After this, I added 23 more straightforward functions to the class and tried it out.
Testing push_back
#include<bits/stdc++.h>
using namespace std;
class vec {
int *arr;
int cur_size, cur_cap;
public:
// constructing with an array of size 1.
vec() {
arr = new int[1];
cur_size = 0;
cur_cap = 1;
}
void push_back(int num) {
// If there's more space, then easy peasy
if(cur_size < cur_cap)
arr[cur_size] = num, cur_size++;
else { // some things need to be done
int *new_arr = new int[2*cur_cap]; // double the capacity.
// copy the elements from old to new.
for(int i = 0; i < cur_size; ++i)
new_arr[i] = arr[i];
delete[] arr; // deallocate the old memory.
arr = new_arr; // Start using the newly created array.
cur_cap *= 2;
arr[cur_size] = num;
cur_size++;
}
}
void print_all() {
for(int i = 0; i < cur_size; ++i)
cout << arr[i] << ' ';
cout << '\n';
}
int size() {
return cur_size;
}
int capacity() {
return cur_cap;
}
};
int main()
{
vec v;
// Pushing 3 values.
v.push_back(1);
v.push_back(21);
v.push_back(3);
v.print_all();
cout << "Size: " << v.size() << ", Capacity: " << v.capacity() << "\n\n";
// Pushing 3 more values
v.push_back(12);
v.push_back(5);
v.push_back(2);
v.print_all();
cout << "Size: " << v.size() << ", Capacity: " << v.capacity() << "\n\n";
// Pushing 2 more values
v.push_back(4);
v.push_back(54);
v.print_all();
cout << "Size: " << v.size() << ", Capacity: " << v.capacity() << "\n\n";
// Pushing 1 more value (last time)
v.push_back(21);
v.print_all();
cout << "Size: " << v.size() << ", Capacity: " << v.capacity() << '\n';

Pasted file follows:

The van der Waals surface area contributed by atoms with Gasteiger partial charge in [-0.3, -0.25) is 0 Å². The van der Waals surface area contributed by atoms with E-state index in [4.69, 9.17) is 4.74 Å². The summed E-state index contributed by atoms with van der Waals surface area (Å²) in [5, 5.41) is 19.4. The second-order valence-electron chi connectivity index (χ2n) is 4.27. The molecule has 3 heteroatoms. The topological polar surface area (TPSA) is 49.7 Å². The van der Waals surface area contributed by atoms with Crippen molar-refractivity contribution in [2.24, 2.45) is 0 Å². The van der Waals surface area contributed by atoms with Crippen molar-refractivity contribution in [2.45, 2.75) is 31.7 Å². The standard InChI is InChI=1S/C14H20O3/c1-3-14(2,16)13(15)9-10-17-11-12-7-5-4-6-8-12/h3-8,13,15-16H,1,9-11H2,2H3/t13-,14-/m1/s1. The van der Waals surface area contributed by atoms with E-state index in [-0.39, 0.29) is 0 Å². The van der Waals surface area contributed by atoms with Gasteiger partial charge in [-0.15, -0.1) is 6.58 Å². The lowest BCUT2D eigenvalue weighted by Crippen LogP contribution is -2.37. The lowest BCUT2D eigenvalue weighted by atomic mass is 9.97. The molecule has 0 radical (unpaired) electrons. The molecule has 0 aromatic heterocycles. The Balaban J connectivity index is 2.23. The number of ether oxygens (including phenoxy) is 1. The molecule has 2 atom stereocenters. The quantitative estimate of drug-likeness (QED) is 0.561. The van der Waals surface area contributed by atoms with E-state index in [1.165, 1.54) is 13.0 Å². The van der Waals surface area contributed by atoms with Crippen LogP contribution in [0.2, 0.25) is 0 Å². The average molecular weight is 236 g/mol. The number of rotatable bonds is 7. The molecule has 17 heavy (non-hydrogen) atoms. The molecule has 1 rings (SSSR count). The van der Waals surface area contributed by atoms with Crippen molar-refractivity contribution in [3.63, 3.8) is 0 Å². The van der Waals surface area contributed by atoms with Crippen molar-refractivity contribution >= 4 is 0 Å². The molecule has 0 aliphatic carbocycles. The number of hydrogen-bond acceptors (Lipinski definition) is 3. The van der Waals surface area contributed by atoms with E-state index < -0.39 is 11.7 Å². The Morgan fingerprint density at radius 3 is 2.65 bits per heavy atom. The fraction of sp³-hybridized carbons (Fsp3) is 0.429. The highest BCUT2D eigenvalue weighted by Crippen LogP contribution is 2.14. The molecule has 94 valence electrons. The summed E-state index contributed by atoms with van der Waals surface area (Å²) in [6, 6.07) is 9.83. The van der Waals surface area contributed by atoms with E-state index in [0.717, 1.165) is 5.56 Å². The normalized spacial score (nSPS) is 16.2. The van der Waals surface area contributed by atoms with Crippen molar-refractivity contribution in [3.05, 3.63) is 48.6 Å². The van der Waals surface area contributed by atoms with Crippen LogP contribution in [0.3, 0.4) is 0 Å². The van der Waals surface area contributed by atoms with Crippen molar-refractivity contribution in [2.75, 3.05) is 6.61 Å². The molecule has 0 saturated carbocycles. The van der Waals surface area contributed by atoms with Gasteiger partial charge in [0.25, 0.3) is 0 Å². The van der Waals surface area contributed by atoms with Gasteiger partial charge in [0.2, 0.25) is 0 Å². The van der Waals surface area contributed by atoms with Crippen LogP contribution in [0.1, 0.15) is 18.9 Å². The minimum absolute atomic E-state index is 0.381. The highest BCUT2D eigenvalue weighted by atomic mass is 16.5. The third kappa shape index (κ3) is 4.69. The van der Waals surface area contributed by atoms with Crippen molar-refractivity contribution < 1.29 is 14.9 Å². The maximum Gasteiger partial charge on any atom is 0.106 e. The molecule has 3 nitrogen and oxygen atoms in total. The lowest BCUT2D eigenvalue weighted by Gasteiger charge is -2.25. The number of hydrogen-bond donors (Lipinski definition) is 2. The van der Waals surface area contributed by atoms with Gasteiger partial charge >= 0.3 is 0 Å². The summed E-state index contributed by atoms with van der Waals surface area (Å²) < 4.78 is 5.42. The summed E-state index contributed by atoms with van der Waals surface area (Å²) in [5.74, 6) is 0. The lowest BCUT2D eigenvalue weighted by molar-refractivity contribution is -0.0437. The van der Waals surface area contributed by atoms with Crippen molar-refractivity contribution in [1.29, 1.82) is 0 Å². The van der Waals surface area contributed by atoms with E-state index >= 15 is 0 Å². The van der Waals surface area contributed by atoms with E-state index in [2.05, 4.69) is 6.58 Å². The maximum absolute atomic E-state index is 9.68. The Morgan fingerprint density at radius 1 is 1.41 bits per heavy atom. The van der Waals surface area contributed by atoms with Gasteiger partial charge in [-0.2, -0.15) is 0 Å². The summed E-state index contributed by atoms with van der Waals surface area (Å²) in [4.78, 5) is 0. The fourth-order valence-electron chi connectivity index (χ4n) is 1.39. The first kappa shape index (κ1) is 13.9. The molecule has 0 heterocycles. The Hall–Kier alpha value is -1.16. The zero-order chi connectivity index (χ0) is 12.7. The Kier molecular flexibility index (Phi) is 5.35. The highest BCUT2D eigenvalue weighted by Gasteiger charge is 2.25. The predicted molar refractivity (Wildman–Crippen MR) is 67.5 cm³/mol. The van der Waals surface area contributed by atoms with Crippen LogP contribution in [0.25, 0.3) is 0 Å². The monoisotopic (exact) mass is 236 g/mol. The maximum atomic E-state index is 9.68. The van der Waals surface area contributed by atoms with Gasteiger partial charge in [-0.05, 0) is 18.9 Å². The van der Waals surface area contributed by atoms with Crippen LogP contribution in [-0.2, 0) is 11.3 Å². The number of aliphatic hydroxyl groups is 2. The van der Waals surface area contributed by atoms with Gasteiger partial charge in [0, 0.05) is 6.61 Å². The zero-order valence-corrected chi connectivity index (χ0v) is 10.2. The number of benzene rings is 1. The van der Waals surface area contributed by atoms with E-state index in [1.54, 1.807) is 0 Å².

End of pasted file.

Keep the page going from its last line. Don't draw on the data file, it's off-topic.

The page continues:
return 0;
}
Output (correct, as expected 😎)
1 21 3
Size: 3, Capacity: 4
1 21 3 12 5 2
Size: 6, Capacity: 8
1 21 3 12 5 2 4 54
Size: 8, Capacity: 8
1 21 3 12 5 2 4 54 21
Size: 9, Capacity: 16
Time Complexity Analysis
If we notice, what's happening is that most of the time, the time complexity to push_back an element is O(1) (when the capacity is greater than size), but sometimes it's O(N) as well. (when the array needs to be resized to 2*capacity)
Well, contrary to the popular idiom, the devil actually lies in the zoomedout picture here.
What I mean is, instead of looking at the individual time complexities, let's analyse how much time will be taken in totality if N push_back operations are done backtoback.
Noticing even further, the number of operations required are:
 ~2^{k+1} operations, whenever n = 2^{k} + 1
 just ~1 operation, otherwise
Another observation is that if we look for N push_backs, pt. 1 will be applicable approximately Log_{2}N times, and all the other times, pt. 2 will be applicable.
Ops = \((\underbrace{2^1 + 2^2 + 2^3 + 2^4 + 2^5 + ...}_{\text{No. of terms =}~Log_2N})\) + (\(\underbrace{1 + 1 + 1 + 1 + 1 + ...}_{\text{Approximately N terms}}\))
Solving both the subparts:
Ops = 2\(\mathit{*}(2^{log_2N}  1)\) + N
Finally, Ops = 3*N  2 Therefore, Time Taken = ~3*N
Now, since it's seen above that the time complexity for N push_back operations is O(N), it means that in the bigger picture, the push_back operation is still O(1).
In this unusual case, the push_back operation has an amortized time complexity of O(1).
In layman's terms, the amortized time complexity is the expense per operation, when evaluated over a sequence of operations.
What's next?
This was just the push_back function, let's implement a few more functions like:
 pop_back()
 back()
 [] operator
Don't worry, none of these functions are anywhere as complex as the push_back function.
Also, I will share 1 other thing in the next article. (only if I feel like sharing xD)